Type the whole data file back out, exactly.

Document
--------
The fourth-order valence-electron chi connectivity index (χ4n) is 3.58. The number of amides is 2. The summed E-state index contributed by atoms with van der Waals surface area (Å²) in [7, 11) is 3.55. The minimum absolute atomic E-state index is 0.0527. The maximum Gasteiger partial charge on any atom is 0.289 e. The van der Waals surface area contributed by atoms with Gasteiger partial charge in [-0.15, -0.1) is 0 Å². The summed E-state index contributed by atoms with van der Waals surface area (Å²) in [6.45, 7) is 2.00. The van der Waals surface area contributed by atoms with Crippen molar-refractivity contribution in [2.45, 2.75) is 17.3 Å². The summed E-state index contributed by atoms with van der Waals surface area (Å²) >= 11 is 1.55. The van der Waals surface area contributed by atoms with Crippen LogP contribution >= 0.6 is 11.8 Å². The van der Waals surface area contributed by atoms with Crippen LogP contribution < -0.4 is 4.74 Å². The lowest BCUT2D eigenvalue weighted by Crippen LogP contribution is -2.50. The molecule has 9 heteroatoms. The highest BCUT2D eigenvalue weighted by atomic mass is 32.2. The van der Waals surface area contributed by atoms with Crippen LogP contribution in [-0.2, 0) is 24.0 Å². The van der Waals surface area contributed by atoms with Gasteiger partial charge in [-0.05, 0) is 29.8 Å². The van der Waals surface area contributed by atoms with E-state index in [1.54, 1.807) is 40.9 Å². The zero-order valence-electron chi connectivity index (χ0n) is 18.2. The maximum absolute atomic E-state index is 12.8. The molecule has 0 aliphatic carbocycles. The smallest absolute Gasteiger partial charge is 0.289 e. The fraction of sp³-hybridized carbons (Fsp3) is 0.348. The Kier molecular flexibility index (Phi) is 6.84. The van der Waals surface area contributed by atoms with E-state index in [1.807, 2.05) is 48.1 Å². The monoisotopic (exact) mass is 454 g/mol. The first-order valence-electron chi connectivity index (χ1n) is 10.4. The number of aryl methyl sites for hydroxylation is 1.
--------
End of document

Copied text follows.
The fourth-order valence-electron chi connectivity index (χ4n) is 3.58. The number of amides is 2. The summed E-state index contributed by atoms with van der Waals surface area (Å²) in [7, 11) is 3.55. The minimum absolute atomic E-state index is 0.0527. The maximum Gasteiger partial charge on any atom is 0.289 e. The van der Waals surface area contributed by atoms with Gasteiger partial charge in [-0.15, -0.1) is 0 Å². The summed E-state index contributed by atoms with van der Waals surface area (Å²) in [6.45, 7) is 2.00. The van der Waals surface area contributed by atoms with Crippen molar-refractivity contribution in [2.45, 2.75) is 17.3 Å². The summed E-state index contributed by atoms with van der Waals surface area (Å²) >= 11 is 1.55. The van der Waals surface area contributed by atoms with Crippen LogP contribution >= 0.6 is 11.8 Å². The van der Waals surface area contributed by atoms with Crippen LogP contribution < -0.4 is 4.74 Å². The lowest BCUT2D eigenvalue weighted by Crippen LogP contribution is -2.50. The molecule has 9 heteroatoms. The highest BCUT2D eigenvalue weighted by atomic mass is 32.2. The van der Waals surface area contributed by atoms with Crippen LogP contribution in [-0.2, 0) is 24.0 Å². The van der Waals surface area contributed by atoms with Gasteiger partial charge in [-0.05, 0) is 29.8 Å². The van der Waals surface area contributed by atoms with E-state index in [1.54, 1.807) is 40.9 Å². The zero-order valence-electron chi connectivity index (χ0n) is 18.2. The maximum absolute atomic E-state index is 12.8. The molecule has 0 aliphatic carbocycles. The smallest absolute Gasteiger partial charge is 0.289 e. The fraction of sp³-hybridized carbons (Fsp3) is 0.348. The Kier molecular flexibility index (Phi) is 6.84. The van der Waals surface area contributed by atoms with E-state index in [1.807, 2.05) is 48.1 Å². The monoisotopic (exact) mass is 454 g/mol. The first-order valence-electron chi connectivity index (χ1n) is 10.4. The number of aryl methyl sites for hydroxylation is 1.